• Glycemic response [ Time Frame: baseline and post-supplementation ]
  • Serum insulin [ Time Frame: Baseline and post-supplementation ]

Enrollment: 22
Study Start Date: June 2009
Study Completion Date: August 2011
Primary Completion Date: August 2011 (Final data collection date for primary outcome measure)
Arms Assigned Interventions
Experimental: Oligofructose Dietary Supplement: Oligofructose
Participants will be asked to consume 30g of oligofructose daily for six weeks after a 2-week run-in.
Placebo Comparator: Cellulose and maltodextrin Dietary Supplement: Placebo
Participants will be asked to consume 3 doses (a total of 30g dietary fibres) of the placebo product daily for six weeks after a 2-week run-in

Detailed Description:

Appetite regulation plays an important part in energy balance. Suppressing appetite by manipulating the diet is a safe way of reducing energy intake and body weight compared to drug therapy and obesity surgery. How various nutrients affect appetite is not fully understood. Non-digestible carbohydrates (NDC) may affect appetite differently due to differences in physio-chemical properties.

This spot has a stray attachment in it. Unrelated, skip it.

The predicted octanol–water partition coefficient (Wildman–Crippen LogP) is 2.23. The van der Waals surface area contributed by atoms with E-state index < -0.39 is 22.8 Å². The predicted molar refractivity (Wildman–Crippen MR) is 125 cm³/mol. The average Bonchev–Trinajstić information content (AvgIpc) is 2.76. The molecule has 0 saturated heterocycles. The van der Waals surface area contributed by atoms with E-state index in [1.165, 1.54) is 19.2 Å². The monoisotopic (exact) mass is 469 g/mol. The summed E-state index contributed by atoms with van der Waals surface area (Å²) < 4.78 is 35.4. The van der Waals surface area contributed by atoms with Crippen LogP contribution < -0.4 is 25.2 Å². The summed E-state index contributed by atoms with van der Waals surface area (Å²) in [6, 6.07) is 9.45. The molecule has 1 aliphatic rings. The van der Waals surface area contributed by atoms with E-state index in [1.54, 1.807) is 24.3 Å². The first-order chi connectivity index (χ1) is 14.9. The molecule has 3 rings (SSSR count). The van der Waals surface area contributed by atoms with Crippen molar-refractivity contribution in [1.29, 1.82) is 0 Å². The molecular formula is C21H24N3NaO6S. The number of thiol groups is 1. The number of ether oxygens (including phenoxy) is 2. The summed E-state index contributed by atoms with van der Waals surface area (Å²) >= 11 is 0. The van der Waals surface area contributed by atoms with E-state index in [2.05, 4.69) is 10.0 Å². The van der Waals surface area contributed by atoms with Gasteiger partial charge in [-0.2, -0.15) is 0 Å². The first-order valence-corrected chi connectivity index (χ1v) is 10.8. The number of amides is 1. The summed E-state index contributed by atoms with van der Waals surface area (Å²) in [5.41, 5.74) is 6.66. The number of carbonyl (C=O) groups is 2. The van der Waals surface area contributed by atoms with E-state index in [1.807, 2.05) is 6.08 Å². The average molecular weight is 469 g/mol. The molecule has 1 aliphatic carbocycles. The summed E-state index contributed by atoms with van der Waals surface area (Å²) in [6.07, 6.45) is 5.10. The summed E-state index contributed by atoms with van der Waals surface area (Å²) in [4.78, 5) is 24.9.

This project will look into how two different NDC affect appetite and energy intake in overweight individuals in a randomised, double-blinded, placebo controlled parallel study. The NDC under investigation are oligofructose and cellulose, both natural compounds of plant origin. The former is broken down (fermented) in the large bowel by friendly bacteria producing various compounds that may affect appetite and the metabolism of the host.

Volunteers will consume one of the two NDC for eight weeks (including a two week run-in period). Appetite study session, functional MRI (fMRI) and MRI body fat scans will be conducted before and after the supplementation with NDC (or during the supplementation in the case of fMRI). Using fMRI the effect of the NDC supplementation on central appetite regulating centres will be investigated. Appetite questionnaires and dietary records will completed under free-living conditions at baseline and during the supplementation to explore the effect on subjective appetite feelings and energy intake, respectively.